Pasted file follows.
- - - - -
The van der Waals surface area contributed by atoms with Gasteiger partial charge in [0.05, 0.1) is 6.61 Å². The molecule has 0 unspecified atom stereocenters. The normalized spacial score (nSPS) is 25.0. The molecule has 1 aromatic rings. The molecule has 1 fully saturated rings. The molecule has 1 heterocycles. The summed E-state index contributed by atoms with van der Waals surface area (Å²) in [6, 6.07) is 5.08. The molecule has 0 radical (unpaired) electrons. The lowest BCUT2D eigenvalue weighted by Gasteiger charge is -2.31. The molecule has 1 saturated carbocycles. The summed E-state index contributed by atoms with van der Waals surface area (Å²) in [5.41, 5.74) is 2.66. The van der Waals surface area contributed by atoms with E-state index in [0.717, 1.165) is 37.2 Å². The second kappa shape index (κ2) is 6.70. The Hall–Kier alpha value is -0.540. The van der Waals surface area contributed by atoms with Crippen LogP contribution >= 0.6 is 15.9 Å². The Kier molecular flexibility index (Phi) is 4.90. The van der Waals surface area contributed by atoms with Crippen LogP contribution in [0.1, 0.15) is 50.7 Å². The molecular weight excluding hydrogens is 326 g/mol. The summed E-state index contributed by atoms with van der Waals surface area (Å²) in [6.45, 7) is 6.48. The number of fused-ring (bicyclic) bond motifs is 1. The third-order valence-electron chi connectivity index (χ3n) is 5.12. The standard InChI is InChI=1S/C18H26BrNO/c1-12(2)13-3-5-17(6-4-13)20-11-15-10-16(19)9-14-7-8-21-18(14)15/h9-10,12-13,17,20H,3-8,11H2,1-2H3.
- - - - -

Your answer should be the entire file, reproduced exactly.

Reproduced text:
The van der Waals surface area contributed by atoms with Gasteiger partial charge in [0.05, 0.1) is 6.61 Å². The molecule has 0 unspecified atom stereocenters. The normalized spacial score (nSPS) is 25.0. The molecule has 1 aromatic rings. The molecule has 1 fully saturated rings. The molecule has 1 heterocycles. The summed E-state index contributed by atoms with van der Waals surface area (Å²) in [6, 6.07) is 5.08. The molecule has 0 radical (unpaired) electrons. The lowest BCUT2D eigenvalue weighted by Gasteiger charge is -2.31. The molecule has 1 saturated carbocycles. The summed E-state index contributed by atoms with van der Waals surface area (Å²) in [5.41, 5.74) is 2.66. The van der Waals surface area contributed by atoms with E-state index in [0.717, 1.165) is 37.2 Å². The second kappa shape index (κ2) is 6.70. The Hall–Kier alpha value is -0.540. The van der Waals surface area contributed by atoms with Crippen LogP contribution >= 0.6 is 15.9 Å². The Kier molecular flexibility index (Phi) is 4.90. The van der Waals surface area contributed by atoms with Crippen LogP contribution in [0.1, 0.15) is 50.7 Å². The molecular weight excluding hydrogens is 326 g/mol. The summed E-state index contributed by atoms with van der Waals surface area (Å²) in [6.45, 7) is 6.48. The number of fused-ring (bicyclic) bond motifs is 1. The third-order valence-electron chi connectivity index (χ3n) is 5.12. The standard InChI is InChI=1S/C18H26BrNO/c1-12(2)13-3-5-17(6-4-13)20-11-15-10-16(19)9-14-7-8-21-18(14)15/h9-10,12-13,17,20H,3-8,11H2,1-2H3.